Older Than Jesus is the blog by Alison Hodgson, a member of the Guild and one of the organizers of the Breathe Conference. Alison’s writing captures her personality well, both the funny bits and the more serious bits. She’s one of the nicest and snarkiest people I know, and she holds a special place for me as a reader in that she was the person who introduced me to the writings of Jasper Ffrorde.

Rachelle GardnerI learned about Rachelle Gardner’s blog from my coworker Chris Jager. Chris runs the fiction department at Baker and writes for the store’s fiction blog as well as the online magazine, Family Fiction. But back to Rachelle’s blog… Rachelle is a literary agent with a lot of great information for writers about the world of publishing. If you are a writer, do yourself a favor and check out her blog.

The final link is for the academically-minded Christian. My friend and coworker Louis McBride started the store’s academic blog, The Baker Book House Church Connection, at the behest of Andrew Rogers as a way to connect to churches in the area and inform the pastors about the newest and best books available to them. I remember Louis being skeptical, but like he does everything else, he grinned and gave it his best effort. Now, it is a well respected blog among Christian academic circles, the influence of which spreads far beyond the West Michigan church arena. Louis is always insightful, and if you don’t feel smarter after reading his blog, you may not be able to read (how are you reading this right now then?).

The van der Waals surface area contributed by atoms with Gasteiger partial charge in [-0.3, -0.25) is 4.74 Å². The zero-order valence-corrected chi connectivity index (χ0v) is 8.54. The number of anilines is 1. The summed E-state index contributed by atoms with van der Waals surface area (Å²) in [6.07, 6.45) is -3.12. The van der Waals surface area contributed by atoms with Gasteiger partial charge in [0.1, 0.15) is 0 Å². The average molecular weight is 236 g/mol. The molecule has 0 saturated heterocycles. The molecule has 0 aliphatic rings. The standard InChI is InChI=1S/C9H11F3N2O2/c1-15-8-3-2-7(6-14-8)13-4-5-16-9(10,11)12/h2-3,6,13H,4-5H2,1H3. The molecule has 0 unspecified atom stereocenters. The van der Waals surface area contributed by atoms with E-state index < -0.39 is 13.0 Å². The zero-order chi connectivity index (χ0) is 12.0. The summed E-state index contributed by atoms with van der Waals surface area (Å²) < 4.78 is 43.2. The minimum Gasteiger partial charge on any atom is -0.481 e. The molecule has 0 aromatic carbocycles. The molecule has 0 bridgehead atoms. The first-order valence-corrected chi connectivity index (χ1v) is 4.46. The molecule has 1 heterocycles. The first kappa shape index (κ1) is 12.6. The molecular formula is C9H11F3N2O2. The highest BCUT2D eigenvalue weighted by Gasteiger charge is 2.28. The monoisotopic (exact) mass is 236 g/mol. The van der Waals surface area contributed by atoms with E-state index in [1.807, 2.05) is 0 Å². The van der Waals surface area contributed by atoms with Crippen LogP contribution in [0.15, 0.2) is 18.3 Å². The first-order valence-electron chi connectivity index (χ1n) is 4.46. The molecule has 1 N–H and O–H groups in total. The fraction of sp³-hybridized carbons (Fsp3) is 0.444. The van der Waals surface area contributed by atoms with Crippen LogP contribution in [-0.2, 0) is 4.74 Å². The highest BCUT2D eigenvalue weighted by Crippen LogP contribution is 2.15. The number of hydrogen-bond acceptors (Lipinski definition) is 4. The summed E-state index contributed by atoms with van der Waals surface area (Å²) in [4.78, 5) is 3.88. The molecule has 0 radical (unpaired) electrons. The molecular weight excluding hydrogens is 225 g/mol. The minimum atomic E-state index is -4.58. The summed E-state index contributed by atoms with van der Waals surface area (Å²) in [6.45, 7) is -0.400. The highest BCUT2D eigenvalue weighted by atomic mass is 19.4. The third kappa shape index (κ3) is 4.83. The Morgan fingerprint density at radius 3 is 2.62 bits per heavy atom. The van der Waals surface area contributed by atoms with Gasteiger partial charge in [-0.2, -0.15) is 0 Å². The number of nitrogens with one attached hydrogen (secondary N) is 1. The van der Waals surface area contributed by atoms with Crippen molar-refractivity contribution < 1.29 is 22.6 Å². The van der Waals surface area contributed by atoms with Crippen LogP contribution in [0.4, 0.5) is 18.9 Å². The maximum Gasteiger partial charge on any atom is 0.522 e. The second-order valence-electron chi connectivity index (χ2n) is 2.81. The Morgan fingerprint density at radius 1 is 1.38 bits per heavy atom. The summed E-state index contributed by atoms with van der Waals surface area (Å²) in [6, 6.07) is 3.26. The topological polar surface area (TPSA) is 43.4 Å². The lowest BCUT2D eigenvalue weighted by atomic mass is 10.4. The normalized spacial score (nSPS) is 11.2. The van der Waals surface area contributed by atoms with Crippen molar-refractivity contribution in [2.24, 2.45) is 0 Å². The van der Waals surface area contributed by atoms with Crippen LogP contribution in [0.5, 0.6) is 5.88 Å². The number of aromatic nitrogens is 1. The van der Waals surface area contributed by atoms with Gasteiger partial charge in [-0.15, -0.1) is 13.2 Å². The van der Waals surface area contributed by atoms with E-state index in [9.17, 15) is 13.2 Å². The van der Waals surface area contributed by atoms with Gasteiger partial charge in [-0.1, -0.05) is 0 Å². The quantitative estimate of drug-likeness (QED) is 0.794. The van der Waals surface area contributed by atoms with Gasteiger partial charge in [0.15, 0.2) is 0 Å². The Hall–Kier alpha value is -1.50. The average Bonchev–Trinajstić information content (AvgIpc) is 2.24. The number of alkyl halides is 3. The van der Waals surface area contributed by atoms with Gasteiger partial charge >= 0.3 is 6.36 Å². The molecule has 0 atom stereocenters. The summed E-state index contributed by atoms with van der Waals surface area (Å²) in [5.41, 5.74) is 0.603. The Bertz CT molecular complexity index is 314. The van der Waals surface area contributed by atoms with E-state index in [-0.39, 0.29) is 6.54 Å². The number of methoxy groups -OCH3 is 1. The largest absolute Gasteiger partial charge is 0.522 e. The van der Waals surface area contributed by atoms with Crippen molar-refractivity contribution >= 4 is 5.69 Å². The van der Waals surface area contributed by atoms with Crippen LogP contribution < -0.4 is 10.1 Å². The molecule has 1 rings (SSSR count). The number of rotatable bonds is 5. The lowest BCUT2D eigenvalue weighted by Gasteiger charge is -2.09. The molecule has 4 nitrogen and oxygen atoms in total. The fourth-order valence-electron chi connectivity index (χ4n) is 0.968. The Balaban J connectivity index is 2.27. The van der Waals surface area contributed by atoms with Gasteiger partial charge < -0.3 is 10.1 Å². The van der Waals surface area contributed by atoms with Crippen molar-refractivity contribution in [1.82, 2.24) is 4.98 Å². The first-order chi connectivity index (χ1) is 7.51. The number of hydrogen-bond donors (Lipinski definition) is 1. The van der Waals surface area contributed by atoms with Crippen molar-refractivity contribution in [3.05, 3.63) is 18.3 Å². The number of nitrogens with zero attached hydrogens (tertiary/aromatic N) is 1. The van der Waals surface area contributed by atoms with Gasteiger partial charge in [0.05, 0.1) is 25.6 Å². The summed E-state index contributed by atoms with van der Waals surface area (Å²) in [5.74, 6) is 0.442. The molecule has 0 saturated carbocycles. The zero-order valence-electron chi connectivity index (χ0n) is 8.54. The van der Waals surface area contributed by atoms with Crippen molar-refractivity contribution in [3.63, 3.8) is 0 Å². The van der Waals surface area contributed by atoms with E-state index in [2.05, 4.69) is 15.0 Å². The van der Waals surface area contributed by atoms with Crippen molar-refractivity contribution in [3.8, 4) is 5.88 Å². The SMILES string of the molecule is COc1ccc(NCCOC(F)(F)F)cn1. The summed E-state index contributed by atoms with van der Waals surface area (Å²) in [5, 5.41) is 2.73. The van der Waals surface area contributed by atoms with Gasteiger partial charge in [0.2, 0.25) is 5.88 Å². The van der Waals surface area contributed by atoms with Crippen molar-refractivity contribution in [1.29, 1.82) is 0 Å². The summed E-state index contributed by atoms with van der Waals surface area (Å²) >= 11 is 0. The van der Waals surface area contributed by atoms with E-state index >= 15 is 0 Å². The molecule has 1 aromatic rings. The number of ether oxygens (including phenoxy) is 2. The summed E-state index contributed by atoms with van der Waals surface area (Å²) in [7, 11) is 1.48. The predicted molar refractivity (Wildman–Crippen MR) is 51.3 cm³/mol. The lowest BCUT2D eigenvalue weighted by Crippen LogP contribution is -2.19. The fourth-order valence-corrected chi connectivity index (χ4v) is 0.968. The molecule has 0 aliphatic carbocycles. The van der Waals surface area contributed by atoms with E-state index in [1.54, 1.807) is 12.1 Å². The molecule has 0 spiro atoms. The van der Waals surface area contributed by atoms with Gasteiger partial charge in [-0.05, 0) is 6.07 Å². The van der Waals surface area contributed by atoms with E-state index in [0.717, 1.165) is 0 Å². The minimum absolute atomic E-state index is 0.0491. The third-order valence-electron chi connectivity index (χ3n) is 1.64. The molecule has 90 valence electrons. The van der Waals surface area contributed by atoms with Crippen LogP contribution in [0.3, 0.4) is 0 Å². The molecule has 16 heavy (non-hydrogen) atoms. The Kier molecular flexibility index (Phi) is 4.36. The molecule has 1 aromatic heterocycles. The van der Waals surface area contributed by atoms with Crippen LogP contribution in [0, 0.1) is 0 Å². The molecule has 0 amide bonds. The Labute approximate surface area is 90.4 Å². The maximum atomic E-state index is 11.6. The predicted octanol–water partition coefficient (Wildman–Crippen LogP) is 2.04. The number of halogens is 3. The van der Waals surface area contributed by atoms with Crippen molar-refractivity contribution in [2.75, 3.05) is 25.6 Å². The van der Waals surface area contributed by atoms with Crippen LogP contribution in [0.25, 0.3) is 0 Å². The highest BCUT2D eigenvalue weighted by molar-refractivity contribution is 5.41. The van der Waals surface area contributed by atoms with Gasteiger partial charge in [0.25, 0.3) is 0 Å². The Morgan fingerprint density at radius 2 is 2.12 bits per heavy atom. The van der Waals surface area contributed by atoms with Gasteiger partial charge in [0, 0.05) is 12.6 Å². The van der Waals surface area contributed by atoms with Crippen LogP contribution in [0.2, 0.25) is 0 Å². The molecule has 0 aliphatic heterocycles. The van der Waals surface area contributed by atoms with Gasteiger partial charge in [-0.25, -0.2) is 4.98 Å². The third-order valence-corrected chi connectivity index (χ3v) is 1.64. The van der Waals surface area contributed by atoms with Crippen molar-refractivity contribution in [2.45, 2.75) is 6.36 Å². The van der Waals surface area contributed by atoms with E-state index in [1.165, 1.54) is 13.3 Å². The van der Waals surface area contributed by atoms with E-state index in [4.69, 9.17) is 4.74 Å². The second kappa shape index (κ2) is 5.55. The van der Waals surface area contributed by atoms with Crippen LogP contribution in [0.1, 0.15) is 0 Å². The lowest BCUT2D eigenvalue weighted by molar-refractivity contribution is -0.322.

How I did this week. Also, fun links!Now for the report card portion of the post. I only added about 500 words to my novel this week, so I could have done better there. On the upside, my blogging is going like gangbusters. If today’s post goes over like last week’s post, I’ll get pushed over the not-at-all-important-in-the-long-run number of 1000 all-time visits, which is still a pretty cool thing. Overall, I’m going to give myself a B- for this week’s writing. Better luck next time, me!

Two last plugs, if you somehow missed the contests that I am running, this one ends Monday and is super easy, and this one ends at the end of the month and is considerably more difficult. Either way, I’m giving away books, so check it out and share the news with your friends. Thanks for reading this week!

PS – I’ll be continuing my Bookstore Symbiosis series next Monday, in case you were interested in such things.

Why I Sold Half my Facebook Friends to Mere Inklings in the Waiting Room – or – Links

This is Frigg, the reason Friday is called Friday, as in "I'm so friggin glad it's Friday!"

Friday is named for the Norse goddess, Frigg, wife of Odin, step-mother of Thor. Now you’ve learned something you can share with your friends tonight when you go see the  Avengers movie. Just point to Thor and say, “His step-mom is why today is called Friday.”